Simon Rogan launches Aulis London, the capital’s smallest restaurant

Words by
Charlotte McManus

30th November 2017

Combining experimental gastronomy with a slick yet intimate space, the British Michelin-star chef’s latest venture is causing a stir on London’s cuisine scene

Introducing a truly exciting eatery to the heart of central London, Aulis London is a must for those who want to try something a little different when dining. Named in homage to Aulis Lehtimaki – the Finnish chef and artist who worked closely with Simon Rogan in the early days of the two-Michelin star L’Enclume – Aulis London features only eight seats, making it the most bijou restaurant in the city.

By day, the space operates as a culinary workshop for Rogan and his team of chefs as they experiment with innovative dishes for Rogan’s other new restaurant, Roganic – a permanent venue for his cult 2011-2013 pop-up eatery of the same name – which is due to open on Blandford Street, Marylebone next month. Then, when night falls, Aulis London opens its doors to (very) select groups of diners, where they can try out the new culinary creations as they are prepared before their eyes at the table. Guests are encouraged to arrive with an open mind, as each evening’s multi-course tasting menu will have been made on the day, complete with wine pairings from sommelier Pierre Brunelli. The kitchen is helmed by head chef Rafael Cagali, previously of Fat Duck and Fera at Claridge’s.

On the eve of the preview dinner, I make my way to Aulis London with no small degree of anticipation. Tucked away in a tiny space just off Wardour Street, the plain-fronted restaurant is a pleasingly anonymous escape from the hustle and bustle of Soho. The eight of us gather at the rectangular table on one side, facing the chefs as they cook, taste and arrange on the tiny built-in stove and preparation space, happy to chat. Though the restaurant’s design is stripped-back and coolly contemporary, the mood is decidedly warm and relaxed, complete with a somewhat unexpected but nonetheless fun playlist of cheesy 80’s hits.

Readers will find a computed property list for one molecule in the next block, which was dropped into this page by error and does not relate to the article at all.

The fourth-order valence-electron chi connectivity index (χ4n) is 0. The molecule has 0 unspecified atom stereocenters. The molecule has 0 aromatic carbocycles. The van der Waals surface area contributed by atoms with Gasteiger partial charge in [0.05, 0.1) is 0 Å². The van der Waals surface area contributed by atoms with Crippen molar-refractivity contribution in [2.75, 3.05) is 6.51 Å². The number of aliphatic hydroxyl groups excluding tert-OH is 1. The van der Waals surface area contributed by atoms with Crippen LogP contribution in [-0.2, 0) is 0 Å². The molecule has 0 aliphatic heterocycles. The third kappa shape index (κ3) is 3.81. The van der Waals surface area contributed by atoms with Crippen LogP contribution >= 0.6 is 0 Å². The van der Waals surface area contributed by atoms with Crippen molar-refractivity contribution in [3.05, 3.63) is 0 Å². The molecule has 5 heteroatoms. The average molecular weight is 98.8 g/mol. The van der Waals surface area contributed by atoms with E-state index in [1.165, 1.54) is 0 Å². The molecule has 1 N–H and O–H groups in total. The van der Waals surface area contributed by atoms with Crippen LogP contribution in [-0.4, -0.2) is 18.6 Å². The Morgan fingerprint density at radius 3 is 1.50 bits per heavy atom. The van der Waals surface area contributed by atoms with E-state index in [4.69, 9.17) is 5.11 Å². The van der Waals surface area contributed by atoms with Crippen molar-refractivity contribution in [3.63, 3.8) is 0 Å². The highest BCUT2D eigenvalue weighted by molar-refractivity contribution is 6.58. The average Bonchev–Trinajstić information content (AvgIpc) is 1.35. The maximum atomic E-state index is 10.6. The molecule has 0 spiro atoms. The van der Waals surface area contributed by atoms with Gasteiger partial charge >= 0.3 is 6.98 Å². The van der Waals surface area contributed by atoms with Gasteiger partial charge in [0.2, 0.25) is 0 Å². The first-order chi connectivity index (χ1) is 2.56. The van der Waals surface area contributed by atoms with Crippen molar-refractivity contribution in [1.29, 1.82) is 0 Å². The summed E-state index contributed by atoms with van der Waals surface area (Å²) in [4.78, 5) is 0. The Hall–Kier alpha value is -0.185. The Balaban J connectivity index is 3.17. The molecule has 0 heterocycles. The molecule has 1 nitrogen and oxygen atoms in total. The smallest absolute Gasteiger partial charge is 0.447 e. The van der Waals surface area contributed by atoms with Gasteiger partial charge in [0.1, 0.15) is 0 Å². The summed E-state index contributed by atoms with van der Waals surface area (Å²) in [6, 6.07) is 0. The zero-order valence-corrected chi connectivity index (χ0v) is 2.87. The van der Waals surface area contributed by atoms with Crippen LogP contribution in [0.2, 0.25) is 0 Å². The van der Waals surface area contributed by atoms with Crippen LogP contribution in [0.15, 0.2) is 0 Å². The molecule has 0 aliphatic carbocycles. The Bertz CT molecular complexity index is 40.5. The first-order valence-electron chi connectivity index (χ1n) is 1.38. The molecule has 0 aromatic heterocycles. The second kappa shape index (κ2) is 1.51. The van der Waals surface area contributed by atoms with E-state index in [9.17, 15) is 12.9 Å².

Dishes are ingeniously crafted – and exquisitely presented – with few ingredients that pack plenty of punch. Our 15-course dinner kicked off with a delicate confection of raspberry and goat’s curd and rose, followed by a wonderful ceramic pot of creamy seaweed custard and caviar. The hay baked celeriac had us all in raptures (something I honestly never thought I’d say about celeriac), whilst the monkfish made a perfect accompainiment to Jersusalem artichoke and leek. Meat-lovers should note that the menu is heavily plant and fish-based, though the single meat course – duck – was perfectly cooked. Dessert ends on a light note with burnt milk, yoghurt and elderberry, followed by coffee strong enough to knock your socks off.

While Roganic is sure to wow once open, there’s something rather special in going behind the scenes at Aulis London and witnessing the creative process from the start. Well worth the trip.

The Aulis London experience is priced at £250, and includes a tasting dinner menu with wine pairing. For more details, visit aulis.london.